However, it has been found that, if the heat exchanger is mounted on the Stirling engine, a residual amount of vibration will be passed to the heat exchanger which will aid in removing the condensate.

This aspect of the invention also forms an independent invention which can be broadly described as a Stirling engine assembly comprising a Stirling engine for generating electrical power and heat output, and a heat exchanger to absorb some of the heat output, the heat exchanger being mounted substantially only the Stirling engine so as to vibrate together with the engine.

The engine must be dynamically balanced. Therefore, preferably, the mass of the heat exchanger is balanced about the main axis of the invention. This avoids the need for complex counterbalancing measures.

This construction is particularly effective if the Stirling engine is mounted with its head lowermost and the heat exchanger is mounted directly beneath the head.

An engine burner and a supplementary burner may also be mounted to the Stirling engine.

Also, preferably, the heat exchanger comprises a helical coil centred on the main axis of the engine. The Stirling engine has a main axis which is preferably coaxial with an axis about which the helical coil is wound. By arranging the heat exchanger in this way, there are no horizontal surfaces, such that a condensate can flow down the pipes aided by the vibration transmitted from the Stirling engine.

An example of the system in accordance with the present invention will now be described with reference to the accompanying drawings, in which:

FIG. 1 is a schematic cross-section of the system;

FIG. 2 is a schematic perspective view of the valve assembly; and

FIG. 3 is a graphical representation of the valve sleeve orifice profiles.

FIG. 1 shows the overall Stirling engine assembly. This comprises a Stirling engine 1 which is mounted in “inverted” configuration, namely with the engine head 2 lowermost. The engine is suspended from a plurality of springs 3 attached to a mounting bracket 4 and which surrounds the engine 1. Alternatively it could be suspended from a single centrally located spring. An annular absorption mass 5 surrounds the engine and is attached thereto by a plurality of resilient mounts 6 in order to absorb vibrations of the engine. The engine head 2 is provided with a plurality of annular fins 7 which absorb heat in a manner to be described thereby heating the engine head. The engine also has an engine cooler 8 which is cooled by circulating water again in a manner to be described.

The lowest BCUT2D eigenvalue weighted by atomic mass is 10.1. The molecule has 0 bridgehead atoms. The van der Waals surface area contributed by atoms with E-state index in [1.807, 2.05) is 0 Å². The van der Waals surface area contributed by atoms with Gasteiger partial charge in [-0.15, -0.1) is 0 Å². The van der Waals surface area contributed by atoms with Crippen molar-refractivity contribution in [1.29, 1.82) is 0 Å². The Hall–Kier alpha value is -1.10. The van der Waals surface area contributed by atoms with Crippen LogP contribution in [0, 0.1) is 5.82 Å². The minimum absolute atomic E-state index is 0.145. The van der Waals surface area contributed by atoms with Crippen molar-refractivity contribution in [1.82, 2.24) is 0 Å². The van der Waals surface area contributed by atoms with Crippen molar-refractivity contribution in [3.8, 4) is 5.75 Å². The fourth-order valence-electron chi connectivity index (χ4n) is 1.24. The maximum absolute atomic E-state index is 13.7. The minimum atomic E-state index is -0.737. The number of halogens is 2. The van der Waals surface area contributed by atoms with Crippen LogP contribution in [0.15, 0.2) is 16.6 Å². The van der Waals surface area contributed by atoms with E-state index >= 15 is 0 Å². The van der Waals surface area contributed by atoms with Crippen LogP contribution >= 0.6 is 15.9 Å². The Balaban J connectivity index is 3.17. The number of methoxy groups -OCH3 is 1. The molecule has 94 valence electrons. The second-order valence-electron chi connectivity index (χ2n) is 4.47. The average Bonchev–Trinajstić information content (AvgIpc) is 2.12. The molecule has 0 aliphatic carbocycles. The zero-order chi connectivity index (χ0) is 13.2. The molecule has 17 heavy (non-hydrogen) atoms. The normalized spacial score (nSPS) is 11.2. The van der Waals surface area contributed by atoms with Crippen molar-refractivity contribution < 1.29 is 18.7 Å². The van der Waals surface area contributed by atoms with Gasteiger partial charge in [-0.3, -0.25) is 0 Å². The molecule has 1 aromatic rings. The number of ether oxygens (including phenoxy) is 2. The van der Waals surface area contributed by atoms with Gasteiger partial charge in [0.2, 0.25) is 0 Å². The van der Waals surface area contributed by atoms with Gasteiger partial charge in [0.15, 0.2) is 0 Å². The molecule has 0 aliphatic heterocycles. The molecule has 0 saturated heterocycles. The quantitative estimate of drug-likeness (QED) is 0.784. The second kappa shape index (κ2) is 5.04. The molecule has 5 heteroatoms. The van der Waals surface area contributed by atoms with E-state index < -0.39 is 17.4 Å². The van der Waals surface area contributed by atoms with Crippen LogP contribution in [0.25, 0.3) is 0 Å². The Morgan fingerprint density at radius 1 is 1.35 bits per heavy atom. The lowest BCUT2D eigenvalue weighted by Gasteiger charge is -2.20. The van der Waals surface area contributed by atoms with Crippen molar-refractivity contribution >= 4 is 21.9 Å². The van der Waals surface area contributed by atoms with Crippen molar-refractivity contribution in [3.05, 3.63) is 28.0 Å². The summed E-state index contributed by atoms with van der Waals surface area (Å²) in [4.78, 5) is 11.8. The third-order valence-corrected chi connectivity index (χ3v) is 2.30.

A heat exchanger is provided by a helical coil 10 which is coaxial with the Stirling engine 1. The coil 10 surrounds the bottom end of the head 2 beneath the fins 7, and then extends axially below the engine 1. The coil 10 is provided in three distinct stages. The first stage 11 surrounds the engine head 2, the second stage 12 is beneath the engine head 2 and is separated therefrom by a baffle 13 which is perforated at its outer periphery. The third stage 14 is axially below the second stage 12 and is wound at a smaller radius than the first two stages. The third stage 14 is not surrounded by a burner. The baffle 13 maintains the temperature and pressure in the first 11 and second 12 stages when the third stage 14 is not firing. Also, heat from the first 11 and second 12 stages is reflected back onto the head 2 of the engine 1.